9. by   RN1980
    well you made a error, welcome to being human. try to learn from it, wipe your eyes, screw your former employer (that is if you feel like you're being shafted) and go get yourself a new job.
  10. by   Tweety
    We're expendable when we make a mistake. The nursing board nor your employer do not care how much a nurse has going on that might understandably lead to an error.

    Sorry for the negative attitude, but it seems to be truth.
  11. by   Roseyposey
    Quote from leeposh
    MED ERROR: Is it right to terminate a nurse that had way too much on her hands to handle alone and accidently left out an important med that caused serious injury on a new admit in a nursing home? 2 admits, an emergency to attend, and all at the same time as
    9p med pass? They let her work for 2 months before termination after the incident. It wasn't until she decided to go from part time to PRN that she was terminated and this was used as the excuse. Is this even legal.? SHould she have been put on probation or suspension until thoroughly investigated? Confidentiality was also broken, not speaking to a supervisor before all other personel brought it to her attention what had happened.When it finally was discussed, inservices, med error reports all necessary paper work was filled out with DON It was then that a new DON came into facility that terminated after it was already handled and thought to be done with with previous supervisor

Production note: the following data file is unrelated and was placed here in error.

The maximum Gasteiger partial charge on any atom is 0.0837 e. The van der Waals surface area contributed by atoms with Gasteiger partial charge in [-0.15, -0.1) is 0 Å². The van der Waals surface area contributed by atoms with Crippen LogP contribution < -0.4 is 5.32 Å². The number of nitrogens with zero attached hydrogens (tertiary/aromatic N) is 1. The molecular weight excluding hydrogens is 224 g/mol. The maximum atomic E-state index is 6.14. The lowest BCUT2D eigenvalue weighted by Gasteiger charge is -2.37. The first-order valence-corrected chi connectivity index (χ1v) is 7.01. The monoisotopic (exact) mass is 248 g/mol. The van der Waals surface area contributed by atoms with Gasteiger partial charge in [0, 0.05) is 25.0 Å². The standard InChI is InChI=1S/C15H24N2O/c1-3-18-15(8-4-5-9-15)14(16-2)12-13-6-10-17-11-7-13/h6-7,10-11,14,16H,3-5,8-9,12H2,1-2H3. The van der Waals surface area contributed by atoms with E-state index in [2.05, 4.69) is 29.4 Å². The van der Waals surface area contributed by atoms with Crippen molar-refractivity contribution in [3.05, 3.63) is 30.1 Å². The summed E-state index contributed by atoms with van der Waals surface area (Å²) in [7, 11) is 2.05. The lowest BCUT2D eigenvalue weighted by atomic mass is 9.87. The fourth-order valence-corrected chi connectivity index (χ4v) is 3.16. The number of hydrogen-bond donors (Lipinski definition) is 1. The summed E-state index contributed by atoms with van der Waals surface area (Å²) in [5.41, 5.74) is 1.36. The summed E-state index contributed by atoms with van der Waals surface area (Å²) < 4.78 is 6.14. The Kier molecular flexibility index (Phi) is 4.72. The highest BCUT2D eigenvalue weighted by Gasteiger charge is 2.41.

What about asking to accept a letter of resignation but not working the 2 weeks, instead of having a black mark on record, is it worth it? Forget about finding a new job, this will cause problems
    I have one wrench to throw into this, however. Someone with more knowledge of the legal system, please feel free to chime in here. In my previous life as a (non-nursing) supervisor, I was trained that if someone's work was substandard or unsafe, disrupting, etc., the employer is better covered firing the employee immediately. Though most states are at-will, it doesn't exactly sound legitimate to me to allow someone who was unsafe to work for another two months, especially with such a vulnerable population. Which, my point may not make any difference, just my
  12. by   RN1989
    Yes, it is better to fire them immediately. I have found in healthcare though that if there is an issue regarding being able to replace that person, they may wait until something happens.

    I've had the unfortunate experience to be management in a hospital where I inherited foreign nurses that the hospital paid a fortune to bring to the US. They all required extensive orientation and guidance, more than what a new grad would even get. One of them just wouldn't/couldn't learn and was so scary but they would not let me terminate her because of the money they had paid to get her here. In the end, she was finally terminated after contributing to a pt's death. But it is a shame that it took a pt dying to get the CNO's attention. I am still waiting for that official attorney letter calling me for a deposition.

    So there again, money is the motivating factor in firings.

close